Golf’s A-list set for Killarney

THE companies that declined title sponsorship of the Irish Open must be kicking themselves given the hype and build up to next month’s tournament in Killarney.

Tour CEO George O’Grady will this week reveal a prize fund believed to be worth €2.5m with Pádraig Harrington set to join US Open champion Rory McIlroy in confirming his participation. Graeme McDowell and the holder, Ross Fisher, are set to do likewise along with several other high profile players.

When “3” withdrew support a year ahead of expectations, there were fears the tournament would not take place.

In that respect, huge praise is due to Fáilte Ireland for their early commitment to maintaining their contribution (estimated at €1m) and for the European Tour’s considerable injection of cash to ensure a worthwhile prize fund.

O’Grady can also take a bow for his efforts. He frequently refers to his Irish bloodline and more emphatically about his belief that the European Tour would be a far less attractive place without an Irish Open Championship.

Lest you believe this is just an idle comment, it should be noted there hasn’t been an English Open since 2002, a British Masters since 2008 and an European Open since 2009.

Those were three of the most prestigious events on the calendar for many years and every effort was made to keep them. Failure to do so hurt O’Grady and his dedicated team at Wentworth but should also serve as a warning to those who take this tournament for granted.

For now, though, everything is on track for Killarney on July 28-31 with a number of imaginative ideas, not least the offer to one lucky ticket purchaser of the chance to partner McIlroy in the pro-am, augmenting the likelihood of a very strong field.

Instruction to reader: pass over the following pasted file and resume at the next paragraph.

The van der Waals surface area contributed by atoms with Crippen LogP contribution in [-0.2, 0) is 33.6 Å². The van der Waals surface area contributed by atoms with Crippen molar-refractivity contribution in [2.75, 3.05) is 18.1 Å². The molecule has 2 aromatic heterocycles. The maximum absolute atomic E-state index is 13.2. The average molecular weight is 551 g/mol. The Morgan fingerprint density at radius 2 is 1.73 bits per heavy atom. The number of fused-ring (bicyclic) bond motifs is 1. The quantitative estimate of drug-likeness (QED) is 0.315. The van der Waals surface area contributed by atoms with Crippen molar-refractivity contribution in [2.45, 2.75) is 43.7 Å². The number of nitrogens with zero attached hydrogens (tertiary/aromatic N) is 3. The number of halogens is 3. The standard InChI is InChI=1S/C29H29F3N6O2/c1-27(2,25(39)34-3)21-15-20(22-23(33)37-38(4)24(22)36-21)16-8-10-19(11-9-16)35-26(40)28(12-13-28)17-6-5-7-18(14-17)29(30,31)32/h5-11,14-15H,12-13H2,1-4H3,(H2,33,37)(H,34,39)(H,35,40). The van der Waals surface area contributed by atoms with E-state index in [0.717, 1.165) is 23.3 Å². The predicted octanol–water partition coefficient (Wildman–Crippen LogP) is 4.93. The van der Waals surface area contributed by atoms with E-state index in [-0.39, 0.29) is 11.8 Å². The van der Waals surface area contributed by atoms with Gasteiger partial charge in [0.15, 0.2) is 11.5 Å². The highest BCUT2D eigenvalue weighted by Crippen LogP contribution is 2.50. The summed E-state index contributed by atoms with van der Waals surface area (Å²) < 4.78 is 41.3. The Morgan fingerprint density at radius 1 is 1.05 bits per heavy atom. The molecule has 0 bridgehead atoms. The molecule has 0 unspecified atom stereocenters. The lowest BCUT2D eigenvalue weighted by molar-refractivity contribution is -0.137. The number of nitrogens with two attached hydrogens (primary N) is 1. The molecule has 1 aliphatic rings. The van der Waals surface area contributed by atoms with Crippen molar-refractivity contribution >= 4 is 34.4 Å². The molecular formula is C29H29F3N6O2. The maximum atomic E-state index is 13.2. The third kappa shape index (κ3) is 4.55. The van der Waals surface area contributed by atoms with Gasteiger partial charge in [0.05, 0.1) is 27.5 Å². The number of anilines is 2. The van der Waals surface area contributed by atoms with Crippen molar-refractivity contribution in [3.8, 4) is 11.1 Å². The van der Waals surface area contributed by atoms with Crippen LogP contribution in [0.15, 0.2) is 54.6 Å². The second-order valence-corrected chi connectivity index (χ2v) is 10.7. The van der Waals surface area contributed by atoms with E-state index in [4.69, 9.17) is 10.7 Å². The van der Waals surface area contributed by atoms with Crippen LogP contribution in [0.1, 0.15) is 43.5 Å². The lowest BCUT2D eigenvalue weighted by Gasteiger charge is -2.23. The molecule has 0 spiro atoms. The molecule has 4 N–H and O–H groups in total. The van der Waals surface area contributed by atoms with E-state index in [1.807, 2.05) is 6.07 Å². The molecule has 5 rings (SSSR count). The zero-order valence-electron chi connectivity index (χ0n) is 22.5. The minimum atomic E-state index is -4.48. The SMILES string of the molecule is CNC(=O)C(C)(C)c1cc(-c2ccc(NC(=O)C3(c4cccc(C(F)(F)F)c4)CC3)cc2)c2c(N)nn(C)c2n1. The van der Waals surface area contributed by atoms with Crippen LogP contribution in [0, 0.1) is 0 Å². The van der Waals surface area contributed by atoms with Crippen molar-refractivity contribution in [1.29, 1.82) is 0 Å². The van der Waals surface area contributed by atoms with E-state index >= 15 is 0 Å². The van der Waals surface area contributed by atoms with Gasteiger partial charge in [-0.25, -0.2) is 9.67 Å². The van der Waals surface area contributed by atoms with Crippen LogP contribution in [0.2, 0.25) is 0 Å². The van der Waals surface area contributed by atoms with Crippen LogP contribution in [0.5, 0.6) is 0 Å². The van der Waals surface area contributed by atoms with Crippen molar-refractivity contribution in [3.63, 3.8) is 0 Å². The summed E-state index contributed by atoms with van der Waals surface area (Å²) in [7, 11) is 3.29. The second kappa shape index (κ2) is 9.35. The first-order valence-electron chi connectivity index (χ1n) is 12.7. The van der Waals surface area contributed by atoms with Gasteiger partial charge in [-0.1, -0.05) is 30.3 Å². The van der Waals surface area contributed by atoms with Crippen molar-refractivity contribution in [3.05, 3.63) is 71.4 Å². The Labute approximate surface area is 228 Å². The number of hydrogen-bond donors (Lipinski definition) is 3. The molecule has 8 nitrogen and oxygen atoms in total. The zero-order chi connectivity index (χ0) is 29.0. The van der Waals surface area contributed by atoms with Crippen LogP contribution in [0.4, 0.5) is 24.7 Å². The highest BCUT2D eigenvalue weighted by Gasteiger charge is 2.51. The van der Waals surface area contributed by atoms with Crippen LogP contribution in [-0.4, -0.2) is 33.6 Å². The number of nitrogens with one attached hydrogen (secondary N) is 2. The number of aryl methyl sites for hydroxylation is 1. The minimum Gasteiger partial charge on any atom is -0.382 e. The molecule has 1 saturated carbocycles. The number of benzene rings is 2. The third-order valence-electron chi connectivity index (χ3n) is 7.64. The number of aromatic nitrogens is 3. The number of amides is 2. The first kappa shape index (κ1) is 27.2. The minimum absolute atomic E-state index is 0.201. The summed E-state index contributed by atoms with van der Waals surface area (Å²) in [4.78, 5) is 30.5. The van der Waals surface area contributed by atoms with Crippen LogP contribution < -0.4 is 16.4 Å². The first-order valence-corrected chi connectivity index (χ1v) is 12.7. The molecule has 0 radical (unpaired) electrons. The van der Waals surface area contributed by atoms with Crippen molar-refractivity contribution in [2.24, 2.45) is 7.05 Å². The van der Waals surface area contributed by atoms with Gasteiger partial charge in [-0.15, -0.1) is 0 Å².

The prospect of teeing it up alongside the US Open champion should guarantee some very brisk trade before the closing date of July 22 while a considerable uptake can also be expected where family season tickets at €50 is concerned, especially as children U16 are free provided they are in the company of an adult.

Subsidiary sponsors have come on board at regular intervals and must be delighted at their decision to do so. McIlroy’s presence after his exploits at Congressional (which have pushed him into 3rd spot in the world rankings) is such a massive boost that the participation of McDowell and Harrington and the others has been pushed into the background.

If anything, one of the biggest tasks facing the organisers is ensuring that as fair a chance as possible is afforded the thousands of fans who will come to see McIlroy while guaranteeing that the player himself, his partners and their caddies can go about their business without undue interference or disruption.

Given the presence of McIlroy, McDowell and Harrington at Killarney, you can only imagine the frustration of those behind this week’s French Open at the National Club in Versailles.

They boast a handsome prize fund of €3 million and a superb venue but the response from Europe’s finest has been underwhelming. Martin Kaymer is the only top ten player in the field. Otherwise the biggest international attraction is American Bubba Watson.

The Irish competitors in France are Shane Lowry, Michael Hoey, Darren Clarke, Peter Lawrie, Gareth Maybin, Damien McGrane and Paul McGinley.

Pádraig Harrington’s next competitive appearance will be in the Barclays Scottish Open at the new Castle Stuart Links near Inverness in the Scottish Highlands (July 7-10), the week before the Open Championship at Royal St Georges. If ever a player needed a big performance before the Open, it’s the three times major champion who has been in freefall inrecent months. After tying for 63rd in the Travelers tournament on the US Tour he has fallen still further to 54th in the world rankings. Rounds of 67, 69, 71 and 69 over the 6,844 yards, par 70 TPC River Highlands lay-out in Cromwell, Massachusetts, sound quite respectable in themselves — except the Dubliner finished 16 behind winner Fredrick Johanson.

Undoubtedly, the Irish performance of the weekend came from 58 year-old Des Smyth who stormed through the field with a closing 65 to win on the European Seniors Tour in the Netherlands.

He is understandably proud of the fact that he has tournament victories in five different decades and he should make for an interesting wager when the British Seniors Open takes place at Walton Heath next month. Des knows the course well having been a member of the European Ryder Cup team there back in 1981.

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